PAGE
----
Together these results indicate that p38 MAPK may act as a common signaling mediator for growth inhibitory signals generated by various myelosuppressive cytokines in addition to its role in promoting hematopoiesis via the growth factor. Imbalance of this bidirectional function of p38 MAPK toward the inhibitory side may play an important role in the pathogenesis of certain bone marrow failure syndromes (idiopathic aplastic anemia, paroxysmal nocturnal hemoglobinuria, or subsets of MDS), in which suppression of normal hematopoiesis results from overproduction of myelosuppressive cytokines. In the future, it will be of great interest to further dissect the function of each isoform in hematopoiesis.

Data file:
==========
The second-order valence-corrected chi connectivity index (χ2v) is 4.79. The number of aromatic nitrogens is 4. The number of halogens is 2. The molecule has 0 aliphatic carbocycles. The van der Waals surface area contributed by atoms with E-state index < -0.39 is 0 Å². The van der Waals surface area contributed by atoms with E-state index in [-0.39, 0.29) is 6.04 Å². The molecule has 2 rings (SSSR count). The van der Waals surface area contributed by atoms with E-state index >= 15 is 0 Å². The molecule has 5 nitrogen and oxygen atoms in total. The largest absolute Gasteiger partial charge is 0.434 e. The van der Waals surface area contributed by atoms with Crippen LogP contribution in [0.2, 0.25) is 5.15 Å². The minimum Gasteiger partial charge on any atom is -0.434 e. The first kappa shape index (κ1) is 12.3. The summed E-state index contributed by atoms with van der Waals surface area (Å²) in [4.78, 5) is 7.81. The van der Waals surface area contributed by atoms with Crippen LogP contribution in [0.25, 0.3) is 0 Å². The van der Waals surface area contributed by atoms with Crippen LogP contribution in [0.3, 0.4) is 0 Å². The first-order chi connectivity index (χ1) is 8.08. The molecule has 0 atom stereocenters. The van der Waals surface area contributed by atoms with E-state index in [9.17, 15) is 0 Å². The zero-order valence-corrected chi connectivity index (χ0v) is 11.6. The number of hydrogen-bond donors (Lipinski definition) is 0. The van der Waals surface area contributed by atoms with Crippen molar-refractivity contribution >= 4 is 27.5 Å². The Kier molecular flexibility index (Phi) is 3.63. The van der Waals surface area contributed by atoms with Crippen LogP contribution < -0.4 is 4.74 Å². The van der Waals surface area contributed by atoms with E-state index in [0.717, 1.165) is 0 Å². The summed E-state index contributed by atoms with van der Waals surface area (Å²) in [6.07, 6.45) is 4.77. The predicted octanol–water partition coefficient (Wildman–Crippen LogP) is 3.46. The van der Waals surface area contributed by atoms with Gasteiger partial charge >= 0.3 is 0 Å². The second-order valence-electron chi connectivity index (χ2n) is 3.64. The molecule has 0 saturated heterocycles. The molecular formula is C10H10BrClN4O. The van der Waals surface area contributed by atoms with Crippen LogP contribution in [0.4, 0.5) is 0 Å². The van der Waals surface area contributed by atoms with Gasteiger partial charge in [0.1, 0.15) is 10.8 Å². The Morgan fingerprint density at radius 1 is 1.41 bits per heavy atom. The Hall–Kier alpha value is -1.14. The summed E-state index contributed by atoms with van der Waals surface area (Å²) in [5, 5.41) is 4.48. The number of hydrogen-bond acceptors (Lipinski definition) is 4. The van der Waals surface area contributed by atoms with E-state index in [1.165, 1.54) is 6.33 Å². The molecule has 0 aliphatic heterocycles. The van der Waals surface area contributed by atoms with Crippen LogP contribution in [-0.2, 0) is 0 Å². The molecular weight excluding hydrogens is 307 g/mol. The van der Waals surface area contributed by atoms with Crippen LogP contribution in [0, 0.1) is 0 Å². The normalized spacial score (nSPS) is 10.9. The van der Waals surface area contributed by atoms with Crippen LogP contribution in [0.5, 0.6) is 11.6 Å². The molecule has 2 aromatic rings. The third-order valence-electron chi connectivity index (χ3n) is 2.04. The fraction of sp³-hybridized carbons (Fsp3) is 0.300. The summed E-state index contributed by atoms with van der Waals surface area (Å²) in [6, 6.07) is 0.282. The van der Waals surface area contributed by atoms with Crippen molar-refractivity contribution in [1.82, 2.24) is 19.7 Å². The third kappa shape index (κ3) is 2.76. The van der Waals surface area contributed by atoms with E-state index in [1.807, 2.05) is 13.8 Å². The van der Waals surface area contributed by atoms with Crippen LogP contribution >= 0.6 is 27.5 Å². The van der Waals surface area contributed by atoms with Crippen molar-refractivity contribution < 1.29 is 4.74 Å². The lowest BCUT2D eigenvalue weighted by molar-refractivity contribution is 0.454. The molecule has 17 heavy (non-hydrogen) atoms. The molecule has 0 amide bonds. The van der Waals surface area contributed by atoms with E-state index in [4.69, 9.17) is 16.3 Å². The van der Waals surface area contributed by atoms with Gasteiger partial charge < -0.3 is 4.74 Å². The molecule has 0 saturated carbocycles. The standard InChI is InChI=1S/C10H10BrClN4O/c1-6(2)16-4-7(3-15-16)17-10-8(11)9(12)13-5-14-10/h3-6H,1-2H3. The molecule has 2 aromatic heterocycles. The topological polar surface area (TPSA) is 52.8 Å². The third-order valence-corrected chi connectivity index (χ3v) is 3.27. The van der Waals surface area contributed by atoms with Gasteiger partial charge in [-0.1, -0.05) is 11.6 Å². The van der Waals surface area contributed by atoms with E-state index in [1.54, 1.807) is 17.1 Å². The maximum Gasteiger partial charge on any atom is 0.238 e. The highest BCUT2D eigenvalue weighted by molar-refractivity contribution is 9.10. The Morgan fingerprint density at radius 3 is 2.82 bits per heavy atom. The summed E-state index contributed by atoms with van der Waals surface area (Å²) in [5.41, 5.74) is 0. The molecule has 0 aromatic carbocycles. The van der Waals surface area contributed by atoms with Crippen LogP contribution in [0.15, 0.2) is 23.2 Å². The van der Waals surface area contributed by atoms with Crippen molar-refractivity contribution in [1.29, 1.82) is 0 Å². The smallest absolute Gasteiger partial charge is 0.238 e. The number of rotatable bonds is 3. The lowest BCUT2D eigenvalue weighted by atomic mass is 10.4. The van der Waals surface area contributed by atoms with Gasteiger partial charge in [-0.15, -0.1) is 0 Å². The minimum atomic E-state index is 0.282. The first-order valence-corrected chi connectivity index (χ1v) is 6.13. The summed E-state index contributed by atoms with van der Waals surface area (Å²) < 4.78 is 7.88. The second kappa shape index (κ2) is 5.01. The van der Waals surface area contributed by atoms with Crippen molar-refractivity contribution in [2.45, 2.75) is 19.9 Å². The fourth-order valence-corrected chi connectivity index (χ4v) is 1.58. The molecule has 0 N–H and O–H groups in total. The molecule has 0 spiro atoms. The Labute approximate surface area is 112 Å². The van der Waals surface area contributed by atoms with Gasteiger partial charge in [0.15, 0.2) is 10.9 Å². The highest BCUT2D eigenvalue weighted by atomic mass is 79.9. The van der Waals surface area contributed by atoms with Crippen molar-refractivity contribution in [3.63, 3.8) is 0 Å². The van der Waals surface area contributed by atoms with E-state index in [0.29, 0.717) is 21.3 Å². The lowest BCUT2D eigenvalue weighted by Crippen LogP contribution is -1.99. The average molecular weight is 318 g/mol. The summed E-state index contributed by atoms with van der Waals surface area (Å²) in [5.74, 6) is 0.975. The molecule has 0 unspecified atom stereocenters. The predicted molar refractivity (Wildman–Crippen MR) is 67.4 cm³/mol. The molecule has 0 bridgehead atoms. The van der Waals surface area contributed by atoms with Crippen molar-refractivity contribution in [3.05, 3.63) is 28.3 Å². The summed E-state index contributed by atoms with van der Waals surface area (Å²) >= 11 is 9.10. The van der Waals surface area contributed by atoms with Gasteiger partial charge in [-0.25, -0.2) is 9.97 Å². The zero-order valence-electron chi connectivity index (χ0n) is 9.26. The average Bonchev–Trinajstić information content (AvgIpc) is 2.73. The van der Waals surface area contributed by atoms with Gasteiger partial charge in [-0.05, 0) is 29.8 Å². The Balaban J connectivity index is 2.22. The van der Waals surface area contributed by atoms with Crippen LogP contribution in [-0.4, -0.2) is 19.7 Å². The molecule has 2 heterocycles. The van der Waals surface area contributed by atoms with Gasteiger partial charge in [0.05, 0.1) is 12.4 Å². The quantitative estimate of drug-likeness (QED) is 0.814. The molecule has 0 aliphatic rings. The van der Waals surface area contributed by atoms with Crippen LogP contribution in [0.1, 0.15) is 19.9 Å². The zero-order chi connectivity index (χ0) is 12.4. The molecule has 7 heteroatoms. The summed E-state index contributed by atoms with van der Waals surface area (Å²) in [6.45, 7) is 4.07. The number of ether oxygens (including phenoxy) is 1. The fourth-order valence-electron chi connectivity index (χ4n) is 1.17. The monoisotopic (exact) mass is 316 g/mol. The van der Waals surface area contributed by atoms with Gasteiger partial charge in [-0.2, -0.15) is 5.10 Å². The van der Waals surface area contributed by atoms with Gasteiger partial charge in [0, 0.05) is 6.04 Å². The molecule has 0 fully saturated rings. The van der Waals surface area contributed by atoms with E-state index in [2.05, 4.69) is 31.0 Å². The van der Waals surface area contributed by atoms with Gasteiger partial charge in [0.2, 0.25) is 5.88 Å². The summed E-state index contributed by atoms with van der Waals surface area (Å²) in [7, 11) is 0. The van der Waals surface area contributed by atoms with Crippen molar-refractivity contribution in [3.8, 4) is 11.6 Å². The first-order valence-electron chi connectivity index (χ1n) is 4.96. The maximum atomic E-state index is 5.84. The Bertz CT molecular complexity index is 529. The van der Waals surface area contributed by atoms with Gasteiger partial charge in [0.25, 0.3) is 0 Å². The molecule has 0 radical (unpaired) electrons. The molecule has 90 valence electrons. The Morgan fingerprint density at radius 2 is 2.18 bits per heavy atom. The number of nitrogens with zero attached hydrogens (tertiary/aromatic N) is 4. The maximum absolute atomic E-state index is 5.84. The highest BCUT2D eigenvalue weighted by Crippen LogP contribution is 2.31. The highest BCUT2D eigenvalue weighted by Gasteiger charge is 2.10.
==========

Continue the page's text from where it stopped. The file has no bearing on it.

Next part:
The roles of p38 MAPK in acute leukemia (myeloid and lymphocytic) have not been well established. There have been no studies demonstrating a role for constitutive activation of the p38 MAPK pathway in the pathophysiology of acute leukemias. However, p38 MAPK appears to play a role in drug sensitivity in leukemias. It has been shown that inhibition of p38 MAPK using the pharmacologic inhibitors (SB203580 or SB202190) enhances all-trans-retinoic acid--dependent induction of acute promyelocytic leukemia cell differentiation and all-trans-retinoic acid-dependent growth inhibition. (83) These findings indicate that the p38 MAPK pathway plays a negative role in the induction of all-trans-retinoic acid responses in acute promyelocytic leukemia and raises the possibility that combined use of all-trans-retinoic acid with pharmacologic inhibitors of p38 may prove more effective than ATRA alone. Similarly, treatment of NB-4 acute promyelocytic leukemia cells with arsenic trioxide also resulted in the activation of the p38/MAPK activated protein kinase 2 pathway, whereas pharmacologic inhibition of p38 further enhanced arsenic trioxide-induced apoptosis and growth inhibition of acute promyelocytic leukemia cells. (27,84) Additionally, the synergistic/additive effects of combining p38 MAPK inhibition and arsenic trioxide treatment have been seen in chronic myeloid leukemia (CML) (27) as well as myeloma cells recently shown by us. (69)